October 13, 2016 / 1:07 PM / 10 months ago

Fitch: Resolution Plans to Bring Structural Change to US GSIBs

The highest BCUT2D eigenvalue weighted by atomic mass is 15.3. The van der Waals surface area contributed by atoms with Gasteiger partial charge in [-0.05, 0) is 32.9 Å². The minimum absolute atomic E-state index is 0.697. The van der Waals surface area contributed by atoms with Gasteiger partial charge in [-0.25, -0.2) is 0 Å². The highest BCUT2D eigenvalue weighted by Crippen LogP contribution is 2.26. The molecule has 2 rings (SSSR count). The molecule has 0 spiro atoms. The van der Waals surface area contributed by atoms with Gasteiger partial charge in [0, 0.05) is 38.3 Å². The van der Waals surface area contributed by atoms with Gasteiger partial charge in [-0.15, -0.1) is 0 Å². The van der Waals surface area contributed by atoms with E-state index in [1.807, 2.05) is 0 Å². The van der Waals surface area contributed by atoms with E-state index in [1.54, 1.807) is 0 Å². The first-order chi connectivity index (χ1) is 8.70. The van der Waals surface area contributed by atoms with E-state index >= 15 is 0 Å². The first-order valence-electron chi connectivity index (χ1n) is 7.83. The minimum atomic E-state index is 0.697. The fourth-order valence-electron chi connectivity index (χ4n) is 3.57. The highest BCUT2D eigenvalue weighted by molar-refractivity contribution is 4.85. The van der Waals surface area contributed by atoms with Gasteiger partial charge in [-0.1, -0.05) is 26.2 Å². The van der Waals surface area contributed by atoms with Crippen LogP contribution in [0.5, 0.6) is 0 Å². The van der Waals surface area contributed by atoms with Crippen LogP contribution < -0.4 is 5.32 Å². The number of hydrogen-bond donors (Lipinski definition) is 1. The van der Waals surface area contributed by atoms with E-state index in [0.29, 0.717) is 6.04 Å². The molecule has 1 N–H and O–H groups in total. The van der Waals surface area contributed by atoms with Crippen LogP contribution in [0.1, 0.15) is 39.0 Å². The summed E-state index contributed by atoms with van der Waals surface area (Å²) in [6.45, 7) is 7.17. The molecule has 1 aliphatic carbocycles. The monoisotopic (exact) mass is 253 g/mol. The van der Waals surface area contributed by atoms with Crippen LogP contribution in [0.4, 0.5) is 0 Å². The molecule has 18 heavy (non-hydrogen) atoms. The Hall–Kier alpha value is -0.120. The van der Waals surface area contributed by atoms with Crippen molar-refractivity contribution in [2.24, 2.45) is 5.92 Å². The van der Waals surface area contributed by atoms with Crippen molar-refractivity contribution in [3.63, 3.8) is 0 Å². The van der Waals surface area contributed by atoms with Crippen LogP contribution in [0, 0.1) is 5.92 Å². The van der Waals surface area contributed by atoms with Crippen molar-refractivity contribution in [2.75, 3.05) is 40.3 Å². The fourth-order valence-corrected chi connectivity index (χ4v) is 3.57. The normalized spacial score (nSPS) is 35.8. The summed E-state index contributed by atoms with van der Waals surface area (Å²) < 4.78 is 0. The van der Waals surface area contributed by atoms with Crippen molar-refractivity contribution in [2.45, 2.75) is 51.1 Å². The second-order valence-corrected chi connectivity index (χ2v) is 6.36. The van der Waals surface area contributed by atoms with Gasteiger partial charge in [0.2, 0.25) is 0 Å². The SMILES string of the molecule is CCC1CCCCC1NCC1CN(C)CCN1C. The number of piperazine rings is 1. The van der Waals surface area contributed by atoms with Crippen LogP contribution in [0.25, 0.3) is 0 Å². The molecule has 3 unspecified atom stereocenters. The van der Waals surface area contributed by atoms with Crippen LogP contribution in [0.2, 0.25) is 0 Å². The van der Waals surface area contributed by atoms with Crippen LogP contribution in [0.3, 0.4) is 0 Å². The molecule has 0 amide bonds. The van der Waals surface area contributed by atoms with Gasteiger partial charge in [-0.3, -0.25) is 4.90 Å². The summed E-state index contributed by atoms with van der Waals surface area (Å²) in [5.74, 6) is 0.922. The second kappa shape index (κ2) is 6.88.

(The following statement was released by the rating agency) NEW YORK, October 13 (Fitch) The updated resolution plans of US global systemically important banks (GSIBs) published earlier this month introduced important structural changes, further codifying the structural subordination of BHC creditors, says Fitch Ratings. Fitch already notches up the Issuer Default Ratings of US bank subsidiaries and other domestic material entities from the bank holding company (BHC). The updated resolution plans are not expected to have immediate or broad rating implications. However, issuer-specific structures, liquidity and double leverage will ultimately influence individual ratings. All eight US GSIBs submitted updated resolution plans to address the shortcomings and deficiencies identified in their July 2015 submissions. The plans are required to be filed annually under the Dodd-Frank Act with the Federal Reserve (the Fed) and Federal Deposit Insurance Corporation (FDIC). Many US GSIBs have struggled to have their plans deemed credible. Failure to do so by the next submission in July 2017 could result in regulatory actions. Six of the eight plans contemplate the creation of intermediate holding companies (IHCs), or changes to existing IHCs, for those banks that have already created them. This is in line with the 2017 guidance on resolution plans from the Fed and FDIC. For those GSIBs contemplating an IHC under their proposed plans, the BHC would likely contribute substantial liquidity to the IHC, which will then hold this liquidity for the benefit of material entities. Importantly, IHCs are not expected to have third-party debt, but rather channel capital and liquidity among material entities and the BHC. The IHC structure is meant to ensure that capital and liquidity do not become unduly trapped in any legal entities, thus improving the likelihood of an orderly resolution. Furthermore, it also solidifies the Fed's source of strength doctrine, as it aims to reduce creditor challenges in a resolution. Most of the plans anticipate including support agreements that allow liquidity to flow to the BHC under business as usual (BAU) terms in order to service BHC debt obligations. Fitch believes that identified nonbank material entities, such as broker-dealer subsidiaries, would benefit from these structural changes as it improves the likelihood of also receiving support from the IHC as a result of support agreements. Fitch expects that if double leverage were to increase but is sufficiently offset by uninterrupted liquidity availability from the IHC under BAU, it will not likely result in any rating action, as debt service capacity will not be deemed impaired. Beyond structural specifics, ratings would also be sensitive if the resubmitted plans do not satisfactorily address noted deficiencies and are deemed not credible. Other aspects of the resubmissions seek to address identified liquidity deficiencies and shortcomings by enhancing resolution liquidity adequacy and positioning and resolution liquidity execution need. Fitch views resolution planning as having additional benefits beyond just outlining a path for orderly resolution. For example, resolution planning has reduced organizational complexity as a result of legal entity rationalization (LER), eliminating thousands of subsidiaries through the process. Coupled with LER, and in response to feedback from regulators, banks have improved their focus on shared services among subsidiaries, improving governance and becoming better able to understand how stress events may affect them. Contact: Christopher Wolfe Managing Director Financial Institutions +1 212 908-0771 33 Whitehall Street New York, NY 10004 Joo-Yung Lee Managing Director Financial Institutions +1 212 908-0560 Justin Patrie Fitch Wire +1 646 582-4964 Media Relations: Hannah James, New York, Tel: + 1 646 582 4947, Email: hannah.james@fitchratings.com. Additional information is available on www.fitchratings.com. The above article originally appeared as a post on the Fitch Wire credit market commentary page. The original article can be accessed at www.fitchratings.com. All opinions expressed are those of Fitch Ratings. ALL FITCH CREDIT RATINGS ARE SUBJECT TO CERTAIN LIMITATIONS AND DISCLAIMERS. PLEASE READ THESE LIMITATIONS AND DISCLAIMERS BY FOLLOWING THIS LINK: here. IN ADDITION, RATING DEFINITIONS AND THE TERMS OF USE OF SUCH RATINGS ARE AVAILABLE ON THE AGENCY'S PUBLIC WEB SITE AT WWW.FITCHRATINGS.COM. PUBLISHED RATINGS, CRITERIA, AND METHODOLOGIES ARE AVAILABLE FROM THIS SITE AT ALL TIMES. 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